Angus's Lost Lady

A Forever Kind of Hero

A Hero for All Seasons

A Husband Waiting to Happen

In the Family Way

Traci on the Spot

Wife in the Mail

Expecting in Texas
by Marie Ferrarella
(Silhouette, $4.50, PG-13) ISBN 0-373-65032-9
Have I become jaded? Is the bloom off the rose? Have the Fortunes lost their charm? All I know is that the last two entries in the saga of the Texas Fortunes have lacked the spark that kept me reading all the assorted “Fortune’s Children” stories.

Expecting in Texas proves to be a standard, workmanlike category romance, using many of the tried and true plot devices: commitment-avoidant cowboy hero, secret baby, heroine who won’t marry simply to give her baby a name, etc. Ferrarella is a complete professional and knows how to use these old standbys effectively. Still, there is nothing to set this book apart from the scads that appear every month. And Expecting in Texas doesn’t do much to advance the underlying storyline.

Savannah Clark is Vanessa Fortune’s best friend. At Vanessa’s wedding, she is swept off her feet by the handsome horse trainer (and son of the ranch foreman and housekeeper) Cruz Perez. A night of passion helps Savannah forget that she has just been jilted by her fiancé. But nights of passion have consequences, particularly in category romances. Savannah finds herself pregnant and unemployed. Exclusive private schools don’t appreciate unmarried mothers as teachers.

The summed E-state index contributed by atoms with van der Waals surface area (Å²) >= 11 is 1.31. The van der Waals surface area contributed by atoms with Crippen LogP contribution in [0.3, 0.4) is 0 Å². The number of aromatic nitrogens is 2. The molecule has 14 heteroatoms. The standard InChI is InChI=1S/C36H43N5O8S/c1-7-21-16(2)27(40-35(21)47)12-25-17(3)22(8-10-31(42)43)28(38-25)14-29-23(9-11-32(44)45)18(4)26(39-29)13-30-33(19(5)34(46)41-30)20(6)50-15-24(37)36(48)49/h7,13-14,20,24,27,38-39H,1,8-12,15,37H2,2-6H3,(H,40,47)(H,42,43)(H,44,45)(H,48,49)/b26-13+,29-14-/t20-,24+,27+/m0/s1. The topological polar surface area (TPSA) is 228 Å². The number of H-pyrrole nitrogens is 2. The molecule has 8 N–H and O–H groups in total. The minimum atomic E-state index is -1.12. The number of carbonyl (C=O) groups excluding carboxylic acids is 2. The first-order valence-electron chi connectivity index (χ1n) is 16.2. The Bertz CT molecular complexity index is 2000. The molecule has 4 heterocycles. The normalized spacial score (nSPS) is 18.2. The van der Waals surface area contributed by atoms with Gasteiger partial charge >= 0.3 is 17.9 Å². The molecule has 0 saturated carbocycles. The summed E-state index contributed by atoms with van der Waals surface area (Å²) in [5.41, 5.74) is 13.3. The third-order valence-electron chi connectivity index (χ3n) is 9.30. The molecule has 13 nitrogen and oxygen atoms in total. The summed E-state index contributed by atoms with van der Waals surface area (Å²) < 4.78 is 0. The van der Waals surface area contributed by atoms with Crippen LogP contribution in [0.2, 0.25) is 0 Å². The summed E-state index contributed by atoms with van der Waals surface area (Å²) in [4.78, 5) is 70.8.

Vanessa comes to the rescue, offering Savannah a job as a bookkeeper at the Fortune ranch. Of course, this brings Savannah back within Cruz’ orbit. (Since Savannah is determined not to tell Cruz about the baby -- her parents married solely because of her and it was not a happy situation -- I wonder if I am the only reader who will find her decision to return to the ranch somewhat inexplicable. (Of course, plot needs prevail over logic.)

Cruz hasn’t forgotten Savannah. Unlike most of the women who have made a play for the handsome cowboy, she seemed genuine and real. Her arrival at the Fortune ranch seems like a fine opportunity to pursue the relationship. If Savannah seems skittish about resuming intimacy, still they do get better acquainted. And, of course, Cruz discovers the pregnancy and, although Savannah denies it, concludes that he is the father.

Cruz immediately offers to “do right” by his baby. Savannah rejects his proposal. Cruz concludes that she doesn’t think he is good enough for her. Savannah disabuses him of this notion. They rekindle the flames, but still Savannah refuses to force him to marry. And Cruz has to decide what really matters in life.

As I noted above, except for a brief appearance of the young woman who took baby Brandon, not much happens regarding either the Fortunes or the missing heir in Expecting in Texas. So unless you have a particular fondness for the above plot, you don’t need to read this installment to keep up with the doings of the Fortunes.

I really was a bit disappointed with this book. Ferrarella has written a number of books that I have enjoyed. Expecting in Texas is an average category romance. Not bad, but Ferrarella has written much better.

--Jean Mason

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